Almost half who miscarry 'have to wait 24 hours for a scan'

Some 46% of prospective mothers who suffer a miscarriage are forced to wait 24 hours for a scan to determine if their baby is still alive, according to a survey from Mumsnet.

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Miscarriage care needs 'empathetic communication'

Women who miscarry need "kind, compassionate and empathetic communication" from the doctors and nurses looking after them, the head of the Royal College of Midwives has said.

Midwives and other health professionals have an important role to play in supporting women and families through the physical and psychological impact of miscarriage.

Kind, compassionate and empathetic communication around care and treatment is an essential step to support families.

It is particularly important that there is effective communication between the hospital, GP and midwife to provide ongoing support or advice, as needed.

– Cathy Warwick

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Over half of miscarriage patients 'wanted further care'

  • Some 56% of women who had gone through a miscarriage wanted further medical care, according to figures from Mumsnet.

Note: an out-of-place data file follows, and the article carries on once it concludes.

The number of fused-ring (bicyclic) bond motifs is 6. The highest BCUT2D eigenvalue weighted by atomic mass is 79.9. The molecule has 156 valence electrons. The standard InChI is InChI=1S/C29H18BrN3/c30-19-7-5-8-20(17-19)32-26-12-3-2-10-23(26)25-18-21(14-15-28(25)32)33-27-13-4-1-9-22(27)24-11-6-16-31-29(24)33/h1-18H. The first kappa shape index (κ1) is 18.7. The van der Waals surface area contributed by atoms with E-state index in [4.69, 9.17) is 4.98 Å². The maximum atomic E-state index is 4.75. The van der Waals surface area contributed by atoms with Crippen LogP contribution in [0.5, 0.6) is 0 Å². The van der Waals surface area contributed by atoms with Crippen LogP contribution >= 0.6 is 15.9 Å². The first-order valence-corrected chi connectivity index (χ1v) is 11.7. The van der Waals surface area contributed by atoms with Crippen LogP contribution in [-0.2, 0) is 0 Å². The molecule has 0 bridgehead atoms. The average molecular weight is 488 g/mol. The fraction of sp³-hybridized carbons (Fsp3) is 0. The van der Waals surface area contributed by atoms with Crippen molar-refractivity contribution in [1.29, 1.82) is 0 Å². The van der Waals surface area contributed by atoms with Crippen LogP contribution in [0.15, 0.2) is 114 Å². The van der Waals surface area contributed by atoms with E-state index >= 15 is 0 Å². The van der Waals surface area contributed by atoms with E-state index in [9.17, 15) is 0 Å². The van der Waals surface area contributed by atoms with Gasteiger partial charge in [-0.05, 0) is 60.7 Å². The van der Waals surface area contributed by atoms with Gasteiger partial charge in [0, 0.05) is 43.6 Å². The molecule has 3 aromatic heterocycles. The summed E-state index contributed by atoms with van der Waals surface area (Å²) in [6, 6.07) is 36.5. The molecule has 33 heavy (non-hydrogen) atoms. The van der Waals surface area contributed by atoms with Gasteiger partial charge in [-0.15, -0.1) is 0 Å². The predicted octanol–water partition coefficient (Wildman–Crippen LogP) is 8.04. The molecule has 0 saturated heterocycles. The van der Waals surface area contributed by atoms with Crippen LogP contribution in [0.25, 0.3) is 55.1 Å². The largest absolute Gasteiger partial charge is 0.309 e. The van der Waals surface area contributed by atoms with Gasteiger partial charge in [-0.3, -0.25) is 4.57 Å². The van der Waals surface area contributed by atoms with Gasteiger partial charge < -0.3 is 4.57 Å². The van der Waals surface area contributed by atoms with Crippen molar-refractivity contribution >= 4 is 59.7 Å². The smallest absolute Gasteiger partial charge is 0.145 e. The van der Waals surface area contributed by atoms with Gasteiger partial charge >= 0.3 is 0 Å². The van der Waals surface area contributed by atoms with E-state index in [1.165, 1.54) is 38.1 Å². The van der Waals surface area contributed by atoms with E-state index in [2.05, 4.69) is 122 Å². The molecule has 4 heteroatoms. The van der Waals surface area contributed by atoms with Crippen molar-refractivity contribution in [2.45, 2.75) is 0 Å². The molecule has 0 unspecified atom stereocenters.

• However, only 26% were offered it.
  • Of women who miscarried at home following a scan, 15% felt they had the right support, information and pain relief to manage.
  • Most would-be mums did not talk about their miscarriage - only 23% told their friends about their care.
  • Only 13% spoke of their experience to wider family.

Call for better care for women suffering miscarriages

Almost half of women who suffer a miscarriage have to wait 24 hours for a scan to see if their baby is still alive, according to data from Mumsnet.

Only 12% of the women who miscarried were offered counselling, according to Mumsnet. Credit: PA

The parenting website said the slow response from healthcare staff showed a lack of "human kindness" and wants all political parties to address it in their 2015 manifesto.

The survey of 1,065 women who had miscarried found 46% of them had to wait over 24 hours for a scan to determine if their baby was still alive, with 18% waiting longer than three days.

It found 47% of the women were treated alongside women with ongoing pregnancies, and 58% of women wanted counselling, but only 12% were offered it.

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